An article in the Feb. 9 Travel section incorrectly reported the Internet address for the Eric Carle Museum of Picture Book Art in Massachusetts. The site is at (Published 2/13/03)

Pooh would be so jealous.

The Very Hungry Caterpillar, which has (or should have) a permanent place in every child's bookcase, has moved into the big time -- a museum dedicated to his life story.

In November, the Eric Carle Museum of Picture Book Art opened in Amherst, Mass., a pastoral college town that would please the insatiable insect with its orchards and farms . The institution, adjacent to Hampshire College, is named for the "Caterpillar" author, who works in nearby Northampton and spearheaded the project.

The small museum pays homage to the colorful characters who exist on the printed page and are as much a part of childhood -- and parenting -- as dolls and Legos. It also explores the process and craft of illustrating children's books, from preliminary sketches to bound books.

As Brown Bear once asked: What do you see?

Well, in one of two main galleries, I saw Mr. Brown Bear, all cubist looking with his tissue paper and acrylic fur, as well as the Grouchy Ladybug, the Mixed-Up Chameleon and Walter the Baker. Fifty-two of Carle's pictures are on display, including confetti-like collages of his menagerie. The works are simple, much like his stories, and his ideas and animals unfold frame by frame, wall by wall.

But Carle shares his space with other well-known children's authors. In a smaller room that links the two main galleries, Robert Ingpen's dark, dense pictures from "Halloween Circus at the Graveyard Lawn," part of the "Birth of the Book" exhibit, can spook even a hardened adult. A current exhibit on Nancy Ekholm Burkert features the richly detailed illustrations that have sent millions of kids into dreamland imagining that they were piloting a piece of fruit ("James and the Giant Peach") or were raised by bears ("Valentine and Orson"). Other artists who have come and gone, or are set to appear, include Maurice Sendak and Leo Lionni.

For those us who can't remember how the story goes, the museum places book-filled baskets on benches, so you can read as you view. Some kids, however, seemed more interested in whizzing the books across the polished surface than cracking them open.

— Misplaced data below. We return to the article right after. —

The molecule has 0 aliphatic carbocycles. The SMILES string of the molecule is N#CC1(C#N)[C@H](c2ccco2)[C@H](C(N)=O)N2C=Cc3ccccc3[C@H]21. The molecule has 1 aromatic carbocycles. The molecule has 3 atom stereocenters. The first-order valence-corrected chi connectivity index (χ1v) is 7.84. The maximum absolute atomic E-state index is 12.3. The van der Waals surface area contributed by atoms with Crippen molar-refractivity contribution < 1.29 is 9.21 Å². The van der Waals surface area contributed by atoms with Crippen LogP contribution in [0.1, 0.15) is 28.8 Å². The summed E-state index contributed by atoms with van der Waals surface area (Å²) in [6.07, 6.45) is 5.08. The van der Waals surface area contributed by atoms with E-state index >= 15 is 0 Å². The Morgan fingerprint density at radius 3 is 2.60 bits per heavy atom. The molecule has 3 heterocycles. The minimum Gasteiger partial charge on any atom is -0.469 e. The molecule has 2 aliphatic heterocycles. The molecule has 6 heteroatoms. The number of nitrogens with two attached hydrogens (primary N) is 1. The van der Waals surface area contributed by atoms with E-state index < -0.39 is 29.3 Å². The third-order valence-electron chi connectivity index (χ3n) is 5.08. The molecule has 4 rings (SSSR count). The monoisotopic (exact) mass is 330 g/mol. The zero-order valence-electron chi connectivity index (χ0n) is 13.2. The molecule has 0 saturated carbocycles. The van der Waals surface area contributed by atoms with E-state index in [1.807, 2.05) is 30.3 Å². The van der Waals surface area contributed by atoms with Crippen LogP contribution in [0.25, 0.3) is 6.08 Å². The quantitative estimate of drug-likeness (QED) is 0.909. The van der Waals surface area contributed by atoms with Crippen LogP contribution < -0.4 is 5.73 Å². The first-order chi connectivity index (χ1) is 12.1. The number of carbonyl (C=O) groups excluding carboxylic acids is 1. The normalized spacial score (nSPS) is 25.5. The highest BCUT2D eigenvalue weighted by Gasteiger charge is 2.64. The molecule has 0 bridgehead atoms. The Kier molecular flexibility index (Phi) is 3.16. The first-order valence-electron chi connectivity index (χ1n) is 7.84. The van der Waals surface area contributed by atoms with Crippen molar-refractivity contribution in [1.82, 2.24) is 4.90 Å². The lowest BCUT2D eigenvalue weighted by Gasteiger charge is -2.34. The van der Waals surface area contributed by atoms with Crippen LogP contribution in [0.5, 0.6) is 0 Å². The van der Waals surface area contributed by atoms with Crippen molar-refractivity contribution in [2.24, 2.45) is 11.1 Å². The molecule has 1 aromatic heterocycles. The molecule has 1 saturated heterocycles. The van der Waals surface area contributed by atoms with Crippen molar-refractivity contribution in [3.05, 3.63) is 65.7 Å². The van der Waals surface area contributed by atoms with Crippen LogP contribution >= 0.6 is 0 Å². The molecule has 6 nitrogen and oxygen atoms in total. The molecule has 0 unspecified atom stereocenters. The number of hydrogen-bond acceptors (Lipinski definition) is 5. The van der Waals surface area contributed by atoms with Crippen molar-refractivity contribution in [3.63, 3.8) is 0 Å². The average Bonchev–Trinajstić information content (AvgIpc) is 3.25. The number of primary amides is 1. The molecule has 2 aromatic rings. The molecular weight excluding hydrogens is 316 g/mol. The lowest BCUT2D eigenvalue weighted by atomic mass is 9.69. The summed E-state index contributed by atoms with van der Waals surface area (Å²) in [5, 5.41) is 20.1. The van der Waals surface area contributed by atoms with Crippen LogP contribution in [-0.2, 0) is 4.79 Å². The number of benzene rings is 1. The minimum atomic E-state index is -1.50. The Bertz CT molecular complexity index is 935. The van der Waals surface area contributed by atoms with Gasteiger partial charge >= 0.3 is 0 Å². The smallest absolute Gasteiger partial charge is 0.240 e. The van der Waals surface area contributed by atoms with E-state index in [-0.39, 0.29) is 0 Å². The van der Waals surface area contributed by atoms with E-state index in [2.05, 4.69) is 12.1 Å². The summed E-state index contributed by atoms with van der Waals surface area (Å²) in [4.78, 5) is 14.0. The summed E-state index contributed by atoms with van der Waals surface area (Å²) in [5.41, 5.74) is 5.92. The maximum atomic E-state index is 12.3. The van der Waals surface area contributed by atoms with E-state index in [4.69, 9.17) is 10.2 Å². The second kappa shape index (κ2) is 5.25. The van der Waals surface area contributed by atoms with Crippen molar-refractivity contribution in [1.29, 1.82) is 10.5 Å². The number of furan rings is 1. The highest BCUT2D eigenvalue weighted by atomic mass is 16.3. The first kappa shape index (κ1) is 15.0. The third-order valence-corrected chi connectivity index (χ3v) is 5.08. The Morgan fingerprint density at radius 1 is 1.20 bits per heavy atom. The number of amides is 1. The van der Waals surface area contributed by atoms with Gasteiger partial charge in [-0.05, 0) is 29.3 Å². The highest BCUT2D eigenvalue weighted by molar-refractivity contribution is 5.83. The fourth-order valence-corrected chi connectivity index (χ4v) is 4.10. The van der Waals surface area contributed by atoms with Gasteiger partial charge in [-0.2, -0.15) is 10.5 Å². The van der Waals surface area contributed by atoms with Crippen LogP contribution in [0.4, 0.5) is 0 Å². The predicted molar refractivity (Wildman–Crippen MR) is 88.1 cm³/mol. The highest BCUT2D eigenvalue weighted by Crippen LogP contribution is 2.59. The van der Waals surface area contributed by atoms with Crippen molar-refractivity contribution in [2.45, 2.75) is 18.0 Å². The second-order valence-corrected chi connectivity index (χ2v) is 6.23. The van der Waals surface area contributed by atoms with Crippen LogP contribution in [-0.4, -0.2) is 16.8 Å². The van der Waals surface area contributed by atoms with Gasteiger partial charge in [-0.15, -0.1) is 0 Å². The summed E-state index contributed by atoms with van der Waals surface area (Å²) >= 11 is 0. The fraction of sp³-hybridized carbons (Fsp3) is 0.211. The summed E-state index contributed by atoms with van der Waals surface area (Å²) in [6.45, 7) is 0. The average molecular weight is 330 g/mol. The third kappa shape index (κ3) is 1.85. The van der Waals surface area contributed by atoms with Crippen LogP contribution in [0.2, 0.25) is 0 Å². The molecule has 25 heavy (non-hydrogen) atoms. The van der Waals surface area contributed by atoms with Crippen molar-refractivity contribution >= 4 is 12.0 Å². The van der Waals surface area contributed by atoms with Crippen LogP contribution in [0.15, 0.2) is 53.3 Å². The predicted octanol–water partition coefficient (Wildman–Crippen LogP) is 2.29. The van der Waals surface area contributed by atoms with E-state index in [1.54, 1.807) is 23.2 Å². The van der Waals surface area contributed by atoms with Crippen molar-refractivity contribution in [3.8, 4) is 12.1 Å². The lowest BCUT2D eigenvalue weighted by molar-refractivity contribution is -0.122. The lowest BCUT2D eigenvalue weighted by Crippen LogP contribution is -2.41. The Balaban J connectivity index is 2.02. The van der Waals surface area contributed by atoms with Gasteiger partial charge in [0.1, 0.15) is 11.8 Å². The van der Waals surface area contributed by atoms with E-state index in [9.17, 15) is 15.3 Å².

Creative youngsters can also get messy in the Art Studio, where they can paint, sculpt and make collages using Carle's techniques. And a cafe offers kindergarten cuisine like PB&J, as well as adult fare like scones and soups.

"It's story time," a museum staff member announced on a late Sunday afternoon, as she wandered from room to room. "Come, we are gathering in the library."

The museum hosts frequent readings in its well-stocked library. Usually the reader is an employee. But on occasion, it's a surprise guest of note. Such as Carle himself, who, when I walked into the packed room, was sitting center stage, encircled by fans.

With his round belly and short, white beard, he was a dead ringer for Papa Smurf. In a hushed, calming voice, he told the children sitting on the floor and the adults squished into little-people furniture about his background (growing up in Germany, disliking school, loving nature). Then, he introduced his latest book, "Slowly, Slowly, Slowly, Said the Sloth."

"I was so busy with the museum, I needed to slow down," he said. "The sloth taught me that lesson."

The kids nodded in agreement, then listened with rapt attention as Carle read.

He then moved on to some of his classics, like "From Head to Toe," which prompted the children to stand up and stomp like gorillas and bend their necks like giraffes and swing their arms like monkeys. Meanwhile, every parent looked on, most likely wondering if Carle ever baby-sits.

The author ended with "The Very Hungry Caterpillar," explaining that the inspiration for his 34-year-old book came from a hole puncher and a play on the idea of bookworms. As he read, the children mouthed the words.

After the caterpillar turned into a beautiful butterfly, he shut the book, thanked the children for coming and slowly, slowly, slowly left the room.

-- Andrea Sachs

The Eric Carle Museum of Picture Book Art (125 W. Bay Rd, joff Route 9, Amherst, Mass.) is open 10 a.m. to 4 p.m., Tuesday-Saturday, 12-4 p.m., Sunday. Admission $4 adult, $2 children, free under 12. Info: 413-658-1100,